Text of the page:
I was thrilled when Tim Cox, an editor at Morgan Kaufmann, immediately latched on to our proposal—I was worried that “literate program” would be a step too exotic for a publisher, especially since there wasn’t a history of very many published literate programs. I remember the process being remarkably straightforward—going from “Hey, we’ve got this book draft, what do you think?” to “Let’s make this real,” remarkably smoothly.

And then as we got into it, it was delight after delight to understand what it meant to do a book well, with professionals who lived and breathed this stuff. A range of experts joined in—copyeditors and proofreaders and indexers and illustrators. Elisabeth Beller, the project manager, was particularly integral to making the process work so well.

Paul Anagnostopoulos played a critical role as the compositor. The compositor owns the book text during production: it’s out of the authors’ hands as once editing and proofreading starts, and the compositor takes care of pulling together the text and the corrections and applies the art of laying it out well on the page.

The compositor’s role is usually outsourced these days, but Greg and I insisted that that we have someone excellent and nearby doing it. Our concern was specifically the dense link structure of the book: the printed book has mini-indices on each page that show where each source code identifier is defined in the book. Further, code fragments include page numbers indicating where they’re defined and used—it’s a ton of indexing that has to be automated and gotten right; if it’s wrong, most of the value of the book is lost. This was no regular compositing job. Paul took care of all of that perfectly, with impressive attention to detail. That work was critical to the book turning out as well as it did.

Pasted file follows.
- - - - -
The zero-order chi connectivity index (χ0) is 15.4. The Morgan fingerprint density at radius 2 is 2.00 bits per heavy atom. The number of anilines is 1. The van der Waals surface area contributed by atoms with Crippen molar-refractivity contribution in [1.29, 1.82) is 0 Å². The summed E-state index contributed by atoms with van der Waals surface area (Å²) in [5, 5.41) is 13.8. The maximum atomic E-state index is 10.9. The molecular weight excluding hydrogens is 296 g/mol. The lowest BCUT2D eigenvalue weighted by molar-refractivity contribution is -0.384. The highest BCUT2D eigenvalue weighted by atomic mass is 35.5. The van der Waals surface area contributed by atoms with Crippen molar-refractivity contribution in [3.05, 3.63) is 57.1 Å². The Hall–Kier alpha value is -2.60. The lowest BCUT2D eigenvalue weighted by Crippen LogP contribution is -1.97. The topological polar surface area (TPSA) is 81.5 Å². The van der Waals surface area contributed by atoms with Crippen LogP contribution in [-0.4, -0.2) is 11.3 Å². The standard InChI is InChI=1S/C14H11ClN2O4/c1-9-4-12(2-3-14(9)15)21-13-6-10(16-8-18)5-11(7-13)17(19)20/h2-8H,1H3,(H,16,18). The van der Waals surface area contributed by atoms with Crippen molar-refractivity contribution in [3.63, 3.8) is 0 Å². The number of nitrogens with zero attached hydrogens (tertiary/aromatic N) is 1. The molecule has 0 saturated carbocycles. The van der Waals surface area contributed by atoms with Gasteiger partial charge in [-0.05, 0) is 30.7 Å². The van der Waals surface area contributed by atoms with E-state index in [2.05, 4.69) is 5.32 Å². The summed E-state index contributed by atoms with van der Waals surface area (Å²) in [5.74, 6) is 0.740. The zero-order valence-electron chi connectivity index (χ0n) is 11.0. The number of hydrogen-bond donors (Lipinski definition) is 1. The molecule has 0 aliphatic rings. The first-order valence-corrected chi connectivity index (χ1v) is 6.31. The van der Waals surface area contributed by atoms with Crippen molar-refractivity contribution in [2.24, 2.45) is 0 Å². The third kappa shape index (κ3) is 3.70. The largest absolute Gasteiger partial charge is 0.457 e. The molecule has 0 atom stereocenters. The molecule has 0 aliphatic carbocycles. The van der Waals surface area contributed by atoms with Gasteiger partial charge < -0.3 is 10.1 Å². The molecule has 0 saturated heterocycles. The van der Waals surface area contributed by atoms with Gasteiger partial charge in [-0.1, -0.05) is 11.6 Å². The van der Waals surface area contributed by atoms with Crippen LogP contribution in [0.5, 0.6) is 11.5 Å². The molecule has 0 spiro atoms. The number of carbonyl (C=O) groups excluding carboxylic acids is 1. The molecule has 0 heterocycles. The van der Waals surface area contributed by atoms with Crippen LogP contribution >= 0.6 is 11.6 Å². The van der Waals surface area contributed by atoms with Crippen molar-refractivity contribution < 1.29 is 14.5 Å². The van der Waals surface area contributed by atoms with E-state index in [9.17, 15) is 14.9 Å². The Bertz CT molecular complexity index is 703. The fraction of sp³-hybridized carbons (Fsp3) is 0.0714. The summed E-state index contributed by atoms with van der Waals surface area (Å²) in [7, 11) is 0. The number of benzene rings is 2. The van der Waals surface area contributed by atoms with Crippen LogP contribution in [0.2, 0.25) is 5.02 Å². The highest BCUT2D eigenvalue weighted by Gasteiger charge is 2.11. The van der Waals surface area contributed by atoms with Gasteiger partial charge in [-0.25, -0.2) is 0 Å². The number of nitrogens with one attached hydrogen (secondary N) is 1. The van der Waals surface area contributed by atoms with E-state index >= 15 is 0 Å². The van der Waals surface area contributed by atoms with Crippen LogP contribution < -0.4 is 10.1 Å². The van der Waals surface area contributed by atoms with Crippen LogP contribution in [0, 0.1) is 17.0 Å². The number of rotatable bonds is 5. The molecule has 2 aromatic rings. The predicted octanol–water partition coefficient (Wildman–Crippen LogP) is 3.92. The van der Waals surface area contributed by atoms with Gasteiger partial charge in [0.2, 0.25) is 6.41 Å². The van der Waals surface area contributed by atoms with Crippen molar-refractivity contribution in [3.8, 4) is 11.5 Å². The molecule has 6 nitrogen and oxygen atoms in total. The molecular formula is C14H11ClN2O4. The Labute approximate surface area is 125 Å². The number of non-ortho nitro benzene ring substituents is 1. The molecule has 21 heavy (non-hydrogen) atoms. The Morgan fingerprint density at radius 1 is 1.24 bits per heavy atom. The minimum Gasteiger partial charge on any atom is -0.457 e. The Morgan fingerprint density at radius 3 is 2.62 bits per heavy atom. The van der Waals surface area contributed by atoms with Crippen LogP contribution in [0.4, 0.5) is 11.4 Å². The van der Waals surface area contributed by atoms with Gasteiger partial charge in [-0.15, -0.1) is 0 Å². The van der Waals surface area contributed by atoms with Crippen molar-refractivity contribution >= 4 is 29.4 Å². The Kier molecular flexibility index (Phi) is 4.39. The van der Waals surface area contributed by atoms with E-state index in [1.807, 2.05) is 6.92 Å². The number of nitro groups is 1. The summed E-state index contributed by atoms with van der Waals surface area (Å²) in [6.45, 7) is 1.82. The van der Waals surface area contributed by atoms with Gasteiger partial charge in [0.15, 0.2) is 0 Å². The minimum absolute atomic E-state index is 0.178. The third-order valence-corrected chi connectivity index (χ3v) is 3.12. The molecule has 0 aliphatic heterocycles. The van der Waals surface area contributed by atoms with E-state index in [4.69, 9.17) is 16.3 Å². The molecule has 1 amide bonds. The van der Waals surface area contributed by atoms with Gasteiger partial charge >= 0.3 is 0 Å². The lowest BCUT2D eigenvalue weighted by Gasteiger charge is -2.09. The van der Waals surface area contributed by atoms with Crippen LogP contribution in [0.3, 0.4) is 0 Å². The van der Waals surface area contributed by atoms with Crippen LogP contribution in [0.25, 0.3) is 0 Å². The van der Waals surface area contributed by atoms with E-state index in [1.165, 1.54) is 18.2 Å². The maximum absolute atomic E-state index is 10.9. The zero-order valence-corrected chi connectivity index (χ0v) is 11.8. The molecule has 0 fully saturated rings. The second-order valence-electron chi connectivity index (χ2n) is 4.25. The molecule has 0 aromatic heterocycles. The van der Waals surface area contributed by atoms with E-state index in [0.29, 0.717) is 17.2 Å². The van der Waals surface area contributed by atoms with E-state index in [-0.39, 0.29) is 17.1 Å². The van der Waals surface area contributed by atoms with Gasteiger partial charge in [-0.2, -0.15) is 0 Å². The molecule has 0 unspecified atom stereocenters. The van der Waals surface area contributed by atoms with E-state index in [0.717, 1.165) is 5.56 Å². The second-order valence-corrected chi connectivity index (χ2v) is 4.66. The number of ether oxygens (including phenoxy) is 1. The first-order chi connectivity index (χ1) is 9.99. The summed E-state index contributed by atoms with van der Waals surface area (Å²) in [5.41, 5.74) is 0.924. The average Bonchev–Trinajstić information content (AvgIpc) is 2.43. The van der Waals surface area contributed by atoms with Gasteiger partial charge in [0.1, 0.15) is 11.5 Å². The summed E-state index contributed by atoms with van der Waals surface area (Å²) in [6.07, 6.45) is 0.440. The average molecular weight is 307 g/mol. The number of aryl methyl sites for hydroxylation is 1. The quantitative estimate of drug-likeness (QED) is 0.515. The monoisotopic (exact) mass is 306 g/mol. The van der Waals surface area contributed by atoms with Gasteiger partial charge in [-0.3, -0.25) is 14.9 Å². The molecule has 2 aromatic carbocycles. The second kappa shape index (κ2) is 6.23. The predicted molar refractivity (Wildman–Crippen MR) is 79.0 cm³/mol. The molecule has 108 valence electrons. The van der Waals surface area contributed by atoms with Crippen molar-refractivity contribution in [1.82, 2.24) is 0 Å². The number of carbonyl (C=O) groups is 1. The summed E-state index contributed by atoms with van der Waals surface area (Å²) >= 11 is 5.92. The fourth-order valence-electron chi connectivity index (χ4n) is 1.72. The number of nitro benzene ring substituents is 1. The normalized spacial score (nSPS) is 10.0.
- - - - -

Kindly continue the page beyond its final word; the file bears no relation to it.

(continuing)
Working with a professional copyeditor (Ken DellaPenta) and proofreader (Jennifer McClain) was a delight: a “thence” where we should have used “whence” and a multitude of further corrections, big and small, that also taught me many new things to pay attention to in my own writing.

Another example from the editing phase: in the introduction, we’d written that in equations, we’d use italics for variables and Roman text for abbreviations in formulas. 800 pages later, the proofreader remembered that and saw that our regular use of an italicized “a” for σa as the volume absorption coefficient was a mistake, since the “a” didn’t represent a variable but was short for “absorption”. Absolutely correct, and never noticed by the rest of us. It may seem a small thing, but I believe that getting those details right adds up to make a real difference.